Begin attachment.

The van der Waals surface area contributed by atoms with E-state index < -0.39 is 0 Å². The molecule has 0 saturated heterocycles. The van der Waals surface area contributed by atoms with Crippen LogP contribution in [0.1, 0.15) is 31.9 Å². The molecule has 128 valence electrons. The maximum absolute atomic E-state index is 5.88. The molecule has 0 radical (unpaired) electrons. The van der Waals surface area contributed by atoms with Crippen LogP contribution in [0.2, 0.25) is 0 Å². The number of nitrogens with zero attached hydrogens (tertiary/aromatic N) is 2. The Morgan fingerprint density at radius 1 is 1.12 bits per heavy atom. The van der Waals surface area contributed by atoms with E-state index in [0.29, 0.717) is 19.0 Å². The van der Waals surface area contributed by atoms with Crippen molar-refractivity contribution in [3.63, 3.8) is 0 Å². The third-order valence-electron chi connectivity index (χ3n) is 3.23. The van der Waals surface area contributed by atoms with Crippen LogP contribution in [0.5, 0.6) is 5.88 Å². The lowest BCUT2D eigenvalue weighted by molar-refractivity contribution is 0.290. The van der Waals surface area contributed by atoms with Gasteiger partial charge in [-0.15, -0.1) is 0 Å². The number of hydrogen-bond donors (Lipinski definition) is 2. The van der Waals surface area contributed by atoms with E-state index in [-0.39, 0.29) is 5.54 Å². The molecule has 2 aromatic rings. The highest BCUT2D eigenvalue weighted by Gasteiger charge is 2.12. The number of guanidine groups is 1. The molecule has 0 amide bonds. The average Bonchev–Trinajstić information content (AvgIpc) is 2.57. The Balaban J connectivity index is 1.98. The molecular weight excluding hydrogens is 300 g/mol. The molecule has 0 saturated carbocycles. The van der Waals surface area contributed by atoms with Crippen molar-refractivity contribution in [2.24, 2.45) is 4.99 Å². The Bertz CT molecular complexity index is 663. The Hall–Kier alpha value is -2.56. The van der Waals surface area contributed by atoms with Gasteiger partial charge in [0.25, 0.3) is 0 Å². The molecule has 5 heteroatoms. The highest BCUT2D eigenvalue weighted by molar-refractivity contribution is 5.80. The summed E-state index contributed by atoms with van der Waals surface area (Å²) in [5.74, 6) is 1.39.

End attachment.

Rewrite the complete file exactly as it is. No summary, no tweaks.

The van der Waals surface area contributed by atoms with E-state index < -0.39 is 0 Å². The molecule has 0 saturated heterocycles. The van der Waals surface area contributed by atoms with Crippen LogP contribution in [0.1, 0.15) is 31.9 Å². The molecule has 128 valence electrons. The maximum absolute atomic E-state index is 5.88. The molecule has 0 radical (unpaired) electrons. The van der Waals surface area contributed by atoms with Crippen LogP contribution in [0.2, 0.25) is 0 Å². The number of nitrogens with zero attached hydrogens (tertiary/aromatic N) is 2. The Morgan fingerprint density at radius 1 is 1.12 bits per heavy atom. The van der Waals surface area contributed by atoms with E-state index in [0.29, 0.717) is 19.0 Å². The van der Waals surface area contributed by atoms with Crippen molar-refractivity contribution in [3.63, 3.8) is 0 Å². The third-order valence-electron chi connectivity index (χ3n) is 3.23. The van der Waals surface area contributed by atoms with Crippen LogP contribution in [0.5, 0.6) is 5.88 Å². The lowest BCUT2D eigenvalue weighted by molar-refractivity contribution is 0.290. The van der Waals surface area contributed by atoms with Gasteiger partial charge in [-0.15, -0.1) is 0 Å². The number of hydrogen-bond donors (Lipinski definition) is 2. The van der Waals surface area contributed by atoms with E-state index in [-0.39, 0.29) is 5.54 Å². The molecule has 2 aromatic rings. The highest BCUT2D eigenvalue weighted by Gasteiger charge is 2.12. The number of guanidine groups is 1. The molecule has 0 amide bonds. The average Bonchev–Trinajstić information content (AvgIpc) is 2.57. The Balaban J connectivity index is 1.98. The molecular weight excluding hydrogens is 300 g/mol. The molecule has 0 saturated carbocycles. The van der Waals surface area contributed by atoms with Crippen molar-refractivity contribution in [2.24, 2.45) is 4.99 Å². The Bertz CT molecular complexity index is 663. The Hall–Kier alpha value is -2.56. The van der Waals surface area contributed by atoms with Gasteiger partial charge in [0.25, 0.3) is 0 Å². The molecule has 5 heteroatoms. The highest BCUT2D eigenvalue weighted by molar-refractivity contribution is 5.80. The summed E-state index contributed by atoms with van der Waals surface area (Å²) in [5.74, 6) is 1.39.